"The graveyards are full of boys who were very young... and very proud."The Young Gun is the Western equivalent of the Kid Samurai: a younger, less-awesome version of The Gunslinger, looking to make a name for himself. Expect him to be hot-headed and impetuous. He will probably attach himself to an older, more experienced character, looking up to him as a mentor figure, only to be told that this is no kind of life for anyone and that he should get out while he still can. The Young Gun differs from his counterpart The Gunfighter Wannabe in that he actually has what it takes to be a gunslinger, but just needs a little training/experience/maturity in order to get up to speed. The Gunfighter Wannabe, by contrast, lacks the talent or temperament to make it as a gunslinger and his attempt to try to make a name for himself despite the warnings of his elders generally doesn't end well. Outside the realm of Westerns, this trope all too often overlaps with Child Soldier.
— Vin, The Magnificent Seven
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Anime and Manga
- Subverted in Katekyo Hitman Reborn! with the titular character, since he was an adult that was cursed and turned into an infant. He is the mentor, even in his infant state.
- Played straight with Lambo, the 5-year old hitman with an arsenal of weapons stored in his afro. His target Reborn does not even care enough to not be amused.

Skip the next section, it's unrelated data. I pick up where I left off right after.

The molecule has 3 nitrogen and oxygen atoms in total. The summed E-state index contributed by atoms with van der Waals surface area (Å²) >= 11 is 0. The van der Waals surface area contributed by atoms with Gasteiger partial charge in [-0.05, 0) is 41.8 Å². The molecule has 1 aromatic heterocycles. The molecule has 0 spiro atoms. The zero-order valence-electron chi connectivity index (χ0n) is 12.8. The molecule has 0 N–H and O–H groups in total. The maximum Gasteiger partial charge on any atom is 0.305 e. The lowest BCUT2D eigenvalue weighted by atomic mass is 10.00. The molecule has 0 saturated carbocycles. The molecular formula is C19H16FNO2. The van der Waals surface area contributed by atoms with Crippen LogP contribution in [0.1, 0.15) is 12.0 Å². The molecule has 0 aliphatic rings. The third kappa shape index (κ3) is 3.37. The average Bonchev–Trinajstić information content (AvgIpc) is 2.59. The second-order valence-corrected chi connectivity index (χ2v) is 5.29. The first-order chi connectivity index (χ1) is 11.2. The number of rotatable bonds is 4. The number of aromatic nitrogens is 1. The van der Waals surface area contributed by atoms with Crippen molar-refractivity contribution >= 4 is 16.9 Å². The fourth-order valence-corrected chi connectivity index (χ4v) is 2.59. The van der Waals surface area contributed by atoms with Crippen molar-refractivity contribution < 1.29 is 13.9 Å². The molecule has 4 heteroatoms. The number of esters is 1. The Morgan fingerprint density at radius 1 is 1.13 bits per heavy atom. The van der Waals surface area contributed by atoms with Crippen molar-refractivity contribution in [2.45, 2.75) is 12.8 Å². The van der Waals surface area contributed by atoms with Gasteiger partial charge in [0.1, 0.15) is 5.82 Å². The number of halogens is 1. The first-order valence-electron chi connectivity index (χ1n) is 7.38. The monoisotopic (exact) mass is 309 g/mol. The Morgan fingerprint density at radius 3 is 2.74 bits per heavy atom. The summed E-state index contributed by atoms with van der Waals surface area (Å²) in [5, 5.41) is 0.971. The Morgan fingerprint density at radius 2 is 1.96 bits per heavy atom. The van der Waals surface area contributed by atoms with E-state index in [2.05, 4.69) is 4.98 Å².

- Colt from Saber Rider and the Star Sheriffs.
- Hot Shot from Transformers Armada.
- Yuna of Mahou Sensei Negima!, who proved herself to be very talented at fighting with Guns Akimbo during the Mages vs Martians game and has continued to wield the guns she used then even after the Mahora Festival. However, she still has a long way to go before she reaches the likes of Mana or even the gun-using mage teacher.
- Teana at the start of Magical Girl Lyrical Nanoha Striker S. It took some time and a few knocks to the head for her to grow out of her hot-headed recklessness and mature to a truly effective Gunslinger.
- Doraemon (yeah): This is, out of all people in the world, Nobita whenever the cast travel to a Western-y age/planet/dimension/whatever. Boy might be a total loser in other aspects of life, but when the plot requires that someone be shot, he does the shooting competently.